If there was only one thing I would change with stove it would be to have 2 large burners in the front nstead of one in from and one in back. A engineer must have designed this stove and not a cook because nothing taller than a sauté pan fits on the large, rear burner because of the panel with the control buttons at the back of the stove protrudes a little over the cooking surface.

      Although I too would prefer a gas or induction stove the flat-top is much better than a coil-electric simply for cleanup. BKF and a 3M Scotchbrite pad and some of the ceramic top cleaner for the lighter spills makes it easy to keep clean.

      1. We also have a Jenn Air about 5 years old. I hate it with a passion.

        We haven't had a problem with dried food, but once, someone left something on a burner that wasn't completely cool and the bright blue text from the plastic melted onto the cooktop. We used a special razor blade recommended by JA to scrape it off. It wasn't difficult and I imagine the same could be used for food.

        Having said that, the downdraft is a piece of crap. The stove takes forever to heat up and cool down. Boiling water is impossible in under 15 minutes. Also, controlling the heat is near impossible--it's beyond difficult to keep liquids at a constant simmer, or even a constant boil.

        I dream of the day it goes to the big cooktop in the sky...or the day I move.

        2 Replies
        1. re: E_M

          I take comfort in the fact I am not alone :)

          I didn't even mention our downdraft as I thought it was just a fluke that ours barely works.

          Our old Jenn Air was awesome. It was in the house when we bought it so it was at least 15 years old. Granted, it sounded like a jet engine but boy was it powerful.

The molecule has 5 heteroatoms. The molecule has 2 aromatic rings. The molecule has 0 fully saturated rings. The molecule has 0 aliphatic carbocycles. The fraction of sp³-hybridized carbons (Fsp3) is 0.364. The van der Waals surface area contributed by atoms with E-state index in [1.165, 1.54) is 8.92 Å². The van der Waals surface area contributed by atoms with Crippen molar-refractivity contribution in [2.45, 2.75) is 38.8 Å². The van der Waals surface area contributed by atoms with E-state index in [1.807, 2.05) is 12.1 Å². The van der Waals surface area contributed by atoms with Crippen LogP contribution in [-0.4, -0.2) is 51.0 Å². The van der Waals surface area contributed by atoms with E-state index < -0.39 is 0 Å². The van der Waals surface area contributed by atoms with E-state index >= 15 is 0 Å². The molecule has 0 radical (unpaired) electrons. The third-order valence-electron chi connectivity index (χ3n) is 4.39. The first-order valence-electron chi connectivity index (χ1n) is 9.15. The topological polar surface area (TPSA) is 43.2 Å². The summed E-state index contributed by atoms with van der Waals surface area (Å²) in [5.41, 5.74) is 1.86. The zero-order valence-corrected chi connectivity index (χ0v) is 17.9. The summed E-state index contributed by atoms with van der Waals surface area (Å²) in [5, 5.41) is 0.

Fast foward to the replacement - I ran the installer out twice as I was convinced there was something wrong with the downdraft. The old one worked so well.

          no, no, no he says, it is just fine and showed me all the stupid little tests involving a piece of card stock. Sure enough, it passed the "tests' but is truly a piece of crap.

          1. re: cleobeach

            Is this a vent in that draws the smoke outside? We have a hood. My mother has a vent in the center of her burners that is supposed to draw smoke. If you cook without it on the smoke alarms go off.

            This is all good info.

            Thanks,
            jb

        2. So far the best recommendation is to not buy a JennAir flat-top electric stovetop.

          1 Reply
          1. re: John E.

            HATED, HATED, HATED, The Jenn Aire glass cooktop. Not that I would have liked any glass cooktop, coming from a gas range. I launched that sucker when we tore out the kitchen. Just fired up the new Dacor pro range (dual fuel). What a blessing to be cooking on gas again.

          2. Remodeled my kitchen a year ago and said goodbye to my 42" Frigidaire electric range for a modern Whirlpool flat-top. I really was afraid of the flat-top, too, as I had seen others that were all scratched and gross looking. Was told that as long as I took the time to keep it clean, and used the right tools, it would be fine. It's been a year, and I do like it. It heats up and boils water much faster than my old electric coils. I haven't had a problem w/ low heat. I do find cleaning to be more work than the old coil stove (although, when you think about it, most of the gunk of boil-overs,etc., on a coil stove ends up underneath the coils where you don't see it unless you lift the top, and how many of us do that more than once a year?) A bottle of flat-top cleaner and a pad came with it. I usually just spray and wipe w/ Glass Plus, but if something gets stuck on, I use the recommended cleaner and pad, or also a flat plastic scraper-thing that I got from Pampered Chef. The trick is to not use tools that will scratch the surface. So far, so good. Still shiny!

            1 Reply
            1. re: Quint41

              I use an old toothbrush with Cerama Bryte to clean my glass top and it works beautifully. I'm more annoyed with the fingerprints on the stainless steel!